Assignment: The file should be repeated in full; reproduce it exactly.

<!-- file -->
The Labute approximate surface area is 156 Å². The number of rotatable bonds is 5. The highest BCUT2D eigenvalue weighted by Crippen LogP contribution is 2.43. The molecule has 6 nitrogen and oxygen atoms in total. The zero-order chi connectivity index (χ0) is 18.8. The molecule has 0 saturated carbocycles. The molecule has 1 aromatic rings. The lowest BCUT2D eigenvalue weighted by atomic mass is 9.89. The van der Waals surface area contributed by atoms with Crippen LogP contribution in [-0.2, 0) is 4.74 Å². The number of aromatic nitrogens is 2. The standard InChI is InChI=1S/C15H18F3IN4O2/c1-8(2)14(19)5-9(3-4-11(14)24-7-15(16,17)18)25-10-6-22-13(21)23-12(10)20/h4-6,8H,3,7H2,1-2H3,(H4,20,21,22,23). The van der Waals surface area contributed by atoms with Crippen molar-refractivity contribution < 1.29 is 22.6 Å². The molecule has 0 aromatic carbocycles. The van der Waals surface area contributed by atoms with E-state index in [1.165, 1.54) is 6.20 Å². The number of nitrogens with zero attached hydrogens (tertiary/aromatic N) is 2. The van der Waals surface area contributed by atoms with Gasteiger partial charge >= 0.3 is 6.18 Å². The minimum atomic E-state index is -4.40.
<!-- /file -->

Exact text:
The Labute approximate surface area is 156 Å². The number of rotatable bonds is 5. The highest BCUT2D eigenvalue weighted by Crippen LogP contribution is 2.43. The molecule has 6 nitrogen and oxygen atoms in total. The zero-order chi connectivity index (χ0) is 18.8. The molecule has 0 saturated carbocycles. The molecule has 1 aromatic rings. The lowest BCUT2D eigenvalue weighted by atomic mass is 9.89. The van der Waals surface area contributed by atoms with Crippen LogP contribution in [-0.2, 0) is 4.74 Å². The number of aromatic nitrogens is 2. The standard InChI is InChI=1S/C15H18F3IN4O2/c1-8(2)14(19)5-9(3-4-11(14)24-7-15(16,17)18)25-10-6-22-13(21)23-12(10)20/h4-6,8H,3,7H2,1-2H3,(H4,20,21,22,23). The van der Waals surface area contributed by atoms with Crippen molar-refractivity contribution < 1.29 is 22.6 Å². The molecule has 0 aromatic carbocycles. The van der Waals surface area contributed by atoms with E-state index in [1.165, 1.54) is 6.20 Å². The number of nitrogens with zero attached hydrogens (tertiary/aromatic N) is 2. The van der Waals surface area contributed by atoms with Gasteiger partial charge >= 0.3 is 6.18 Å². The minimum atomic E-state index is -4.40.